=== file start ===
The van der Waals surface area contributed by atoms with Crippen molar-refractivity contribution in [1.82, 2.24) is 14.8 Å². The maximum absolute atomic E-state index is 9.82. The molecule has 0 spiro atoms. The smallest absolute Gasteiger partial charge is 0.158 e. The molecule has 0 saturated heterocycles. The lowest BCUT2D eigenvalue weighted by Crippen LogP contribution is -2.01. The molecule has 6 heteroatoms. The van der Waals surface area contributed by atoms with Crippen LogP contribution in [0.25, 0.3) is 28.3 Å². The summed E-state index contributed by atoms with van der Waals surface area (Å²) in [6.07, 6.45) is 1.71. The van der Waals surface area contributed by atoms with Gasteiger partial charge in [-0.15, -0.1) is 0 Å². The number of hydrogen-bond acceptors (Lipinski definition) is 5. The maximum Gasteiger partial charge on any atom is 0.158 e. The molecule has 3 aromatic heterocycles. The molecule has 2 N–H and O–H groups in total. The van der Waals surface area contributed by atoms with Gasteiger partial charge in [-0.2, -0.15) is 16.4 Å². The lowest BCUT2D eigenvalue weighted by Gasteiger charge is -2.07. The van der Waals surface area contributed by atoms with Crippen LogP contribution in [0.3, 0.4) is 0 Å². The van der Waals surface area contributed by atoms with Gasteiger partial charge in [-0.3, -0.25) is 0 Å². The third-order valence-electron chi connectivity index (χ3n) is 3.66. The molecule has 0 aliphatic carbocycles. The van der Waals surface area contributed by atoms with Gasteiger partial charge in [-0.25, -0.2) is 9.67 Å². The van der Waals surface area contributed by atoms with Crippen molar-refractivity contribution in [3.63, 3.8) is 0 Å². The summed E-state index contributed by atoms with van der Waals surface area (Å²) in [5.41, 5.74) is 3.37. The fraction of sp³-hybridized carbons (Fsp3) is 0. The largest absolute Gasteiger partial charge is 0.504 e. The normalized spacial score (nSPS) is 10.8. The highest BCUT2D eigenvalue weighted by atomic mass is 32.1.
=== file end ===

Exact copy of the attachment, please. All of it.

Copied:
The van der Waals surface area contributed by atoms with Crippen molar-refractivity contribution in [1.82, 2.24) is 14.8 Å². The maximum absolute atomic E-state index is 9.82. The molecule has 0 spiro atoms. The smallest absolute Gasteiger partial charge is 0.158 e. The molecule has 0 saturated heterocycles. The lowest BCUT2D eigenvalue weighted by Crippen LogP contribution is -2.01. The molecule has 6 heteroatoms. The van der Waals surface area contributed by atoms with Crippen LogP contribution in [0.25, 0.3) is 28.3 Å². The summed E-state index contributed by atoms with van der Waals surface area (Å²) in [6.07, 6.45) is 1.71. The van der Waals surface area contributed by atoms with Gasteiger partial charge in [-0.15, -0.1) is 0 Å². The number of hydrogen-bond acceptors (Lipinski definition) is 5. The maximum Gasteiger partial charge on any atom is 0.158 e. The molecule has 3 aromatic heterocycles. The molecule has 2 N–H and O–H groups in total. The van der Waals surface area contributed by atoms with Gasteiger partial charge in [-0.2, -0.15) is 16.4 Å². The lowest BCUT2D eigenvalue weighted by Gasteiger charge is -2.07. The van der Waals surface area contributed by atoms with Crippen LogP contribution in [0.3, 0.4) is 0 Å². The van der Waals surface area contributed by atoms with Gasteiger partial charge in [-0.3, -0.25) is 0 Å². The third-order valence-electron chi connectivity index (χ3n) is 3.66. The molecule has 0 aliphatic carbocycles. The van der Waals surface area contributed by atoms with Gasteiger partial charge in [-0.25, -0.2) is 9.67 Å². The van der Waals surface area contributed by atoms with Crippen molar-refractivity contribution in [3.63, 3.8) is 0 Å². The summed E-state index contributed by atoms with van der Waals surface area (Å²) in [5.41, 5.74) is 3.37. The fraction of sp³-hybridized carbons (Fsp3) is 0. The largest absolute Gasteiger partial charge is 0.504 e. The normalized spacial score (nSPS) is 10.8. The highest BCUT2D eigenvalue weighted by atomic mass is 32.1.